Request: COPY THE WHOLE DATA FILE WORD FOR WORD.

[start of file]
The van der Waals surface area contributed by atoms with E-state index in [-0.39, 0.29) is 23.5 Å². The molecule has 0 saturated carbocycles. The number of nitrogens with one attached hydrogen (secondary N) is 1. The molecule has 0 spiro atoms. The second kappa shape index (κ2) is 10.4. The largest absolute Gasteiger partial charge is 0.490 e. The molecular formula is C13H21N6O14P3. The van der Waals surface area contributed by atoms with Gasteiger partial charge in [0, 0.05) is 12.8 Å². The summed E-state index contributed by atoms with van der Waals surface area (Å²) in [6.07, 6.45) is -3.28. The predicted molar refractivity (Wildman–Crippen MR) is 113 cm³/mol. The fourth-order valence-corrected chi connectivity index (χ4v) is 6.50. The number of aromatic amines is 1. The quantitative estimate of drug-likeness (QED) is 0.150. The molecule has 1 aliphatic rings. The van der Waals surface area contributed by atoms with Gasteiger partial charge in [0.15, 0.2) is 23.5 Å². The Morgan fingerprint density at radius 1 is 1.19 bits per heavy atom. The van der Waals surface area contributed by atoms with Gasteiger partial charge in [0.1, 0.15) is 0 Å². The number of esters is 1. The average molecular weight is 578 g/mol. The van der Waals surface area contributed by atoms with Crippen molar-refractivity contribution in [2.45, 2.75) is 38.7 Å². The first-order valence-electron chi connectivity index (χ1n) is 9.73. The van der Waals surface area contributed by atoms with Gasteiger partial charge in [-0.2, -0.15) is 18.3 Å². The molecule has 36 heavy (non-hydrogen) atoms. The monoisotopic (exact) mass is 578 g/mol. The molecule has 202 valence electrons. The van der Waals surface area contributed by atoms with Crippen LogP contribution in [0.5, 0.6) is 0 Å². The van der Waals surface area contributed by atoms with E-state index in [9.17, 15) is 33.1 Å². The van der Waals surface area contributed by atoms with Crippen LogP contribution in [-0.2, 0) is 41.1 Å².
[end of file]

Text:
The van der Waals surface area contributed by atoms with E-state index in [-0.39, 0.29) is 23.5 Å². The molecule has 0 saturated carbocycles. The number of nitrogens with one attached hydrogen (secondary N) is 1. The molecule has 0 spiro atoms. The second kappa shape index (κ2) is 10.4. The largest absolute Gasteiger partial charge is 0.490 e. The molecular formula is C13H21N6O14P3. The van der Waals surface area contributed by atoms with Gasteiger partial charge in [0, 0.05) is 12.8 Å². The summed E-state index contributed by atoms with van der Waals surface area (Å²) in [6.07, 6.45) is -3.28. The predicted molar refractivity (Wildman–Crippen MR) is 113 cm³/mol. The fourth-order valence-corrected chi connectivity index (χ4v) is 6.50. The number of aromatic amines is 1. The quantitative estimate of drug-likeness (QED) is 0.150. The molecule has 1 aliphatic rings. The van der Waals surface area contributed by atoms with Gasteiger partial charge in [0.15, 0.2) is 23.5 Å². The Morgan fingerprint density at radius 1 is 1.19 bits per heavy atom. The van der Waals surface area contributed by atoms with Gasteiger partial charge in [0.1, 0.15) is 0 Å². The number of esters is 1. The average molecular weight is 578 g/mol. The van der Waals surface area contributed by atoms with Crippen molar-refractivity contribution in [2.45, 2.75) is 38.7 Å². The first-order valence-electron chi connectivity index (χ1n) is 9.73. The van der Waals surface area contributed by atoms with Gasteiger partial charge in [-0.2, -0.15) is 18.3 Å². The molecule has 36 heavy (non-hydrogen) atoms. The monoisotopic (exact) mass is 578 g/mol. The molecule has 202 valence electrons. The van der Waals surface area contributed by atoms with Crippen LogP contribution in [0.5, 0.6) is 0 Å². The van der Waals surface area contributed by atoms with E-state index in [9.17, 15) is 33.1 Å². The van der Waals surface area contributed by atoms with Crippen LogP contribution in [-0.2, 0) is 41.1 Å².